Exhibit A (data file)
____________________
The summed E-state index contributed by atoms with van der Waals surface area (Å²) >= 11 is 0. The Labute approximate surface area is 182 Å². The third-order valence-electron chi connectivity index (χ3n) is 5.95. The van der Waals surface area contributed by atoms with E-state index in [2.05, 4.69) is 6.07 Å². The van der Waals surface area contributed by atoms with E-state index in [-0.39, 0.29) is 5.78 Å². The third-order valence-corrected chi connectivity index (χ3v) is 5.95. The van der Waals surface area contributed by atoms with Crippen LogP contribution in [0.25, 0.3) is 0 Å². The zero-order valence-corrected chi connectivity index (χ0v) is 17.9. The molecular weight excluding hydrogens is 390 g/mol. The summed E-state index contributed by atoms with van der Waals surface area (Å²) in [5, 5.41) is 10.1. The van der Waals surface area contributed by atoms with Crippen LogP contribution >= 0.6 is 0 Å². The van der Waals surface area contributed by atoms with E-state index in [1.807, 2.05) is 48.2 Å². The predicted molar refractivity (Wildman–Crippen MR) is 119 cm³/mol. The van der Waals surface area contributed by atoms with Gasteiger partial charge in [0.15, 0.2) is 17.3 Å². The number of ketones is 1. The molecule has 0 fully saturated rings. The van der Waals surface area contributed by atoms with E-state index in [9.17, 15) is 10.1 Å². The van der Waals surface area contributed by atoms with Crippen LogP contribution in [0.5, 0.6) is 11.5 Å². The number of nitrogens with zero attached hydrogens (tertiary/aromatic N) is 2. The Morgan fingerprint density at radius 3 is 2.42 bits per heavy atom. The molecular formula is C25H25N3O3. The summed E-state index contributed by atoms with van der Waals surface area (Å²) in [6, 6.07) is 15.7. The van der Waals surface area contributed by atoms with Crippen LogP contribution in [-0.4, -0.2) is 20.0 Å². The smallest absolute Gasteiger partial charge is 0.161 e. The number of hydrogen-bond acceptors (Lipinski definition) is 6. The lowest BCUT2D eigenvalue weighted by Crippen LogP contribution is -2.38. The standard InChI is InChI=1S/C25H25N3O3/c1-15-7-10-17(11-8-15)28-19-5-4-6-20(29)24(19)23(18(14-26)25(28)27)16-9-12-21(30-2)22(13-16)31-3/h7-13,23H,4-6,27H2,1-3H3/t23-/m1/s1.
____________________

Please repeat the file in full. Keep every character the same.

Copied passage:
The summed E-state index contributed by atoms with van der Waals surface area (Å²) >= 11 is 0. The Labute approximate surface area is 182 Å². The third-order valence-electron chi connectivity index (χ3n) is 5.95. The van der Waals surface area contributed by atoms with E-state index in [2.05, 4.69) is 6.07 Å². The van der Waals surface area contributed by atoms with E-state index in [-0.39, 0.29) is 5.78 Å². The third-order valence-corrected chi connectivity index (χ3v) is 5.95. The van der Waals surface area contributed by atoms with Crippen LogP contribution in [0.25, 0.3) is 0 Å². The zero-order valence-corrected chi connectivity index (χ0v) is 17.9. The molecular weight excluding hydrogens is 390 g/mol. The summed E-state index contributed by atoms with van der Waals surface area (Å²) in [5, 5.41) is 10.1. The van der Waals surface area contributed by atoms with Crippen LogP contribution >= 0.6 is 0 Å². The van der Waals surface area contributed by atoms with E-state index in [1.807, 2.05) is 48.2 Å². The predicted molar refractivity (Wildman–Crippen MR) is 119 cm³/mol. The van der Waals surface area contributed by atoms with Gasteiger partial charge in [0.15, 0.2) is 17.3 Å². The number of ketones is 1. The molecule has 0 fully saturated rings. The van der Waals surface area contributed by atoms with E-state index in [9.17, 15) is 10.1 Å². The van der Waals surface area contributed by atoms with Crippen LogP contribution in [0.5, 0.6) is 11.5 Å². The number of nitrogens with zero attached hydrogens (tertiary/aromatic N) is 2. The Morgan fingerprint density at radius 3 is 2.42 bits per heavy atom. The molecular formula is C25H25N3O3. The summed E-state index contributed by atoms with van der Waals surface area (Å²) in [6, 6.07) is 15.7. The van der Waals surface area contributed by atoms with Crippen LogP contribution in [-0.4, -0.2) is 20.0 Å². The smallest absolute Gasteiger partial charge is 0.161 e. The number of hydrogen-bond acceptors (Lipinski definition) is 6. The lowest BCUT2D eigenvalue weighted by Crippen LogP contribution is -2.38. The standard InChI is InChI=1S/C25H25N3O3/c1-15-7-10-17(11-8-15)28-19-5-4-6-20(29)24(19)23(18(14-26)25(28)27)16-9-12-21(30-2)22(13-16)31-3/h7-13,23H,4-6,27H2,1-3H3/t23-/m1/s1.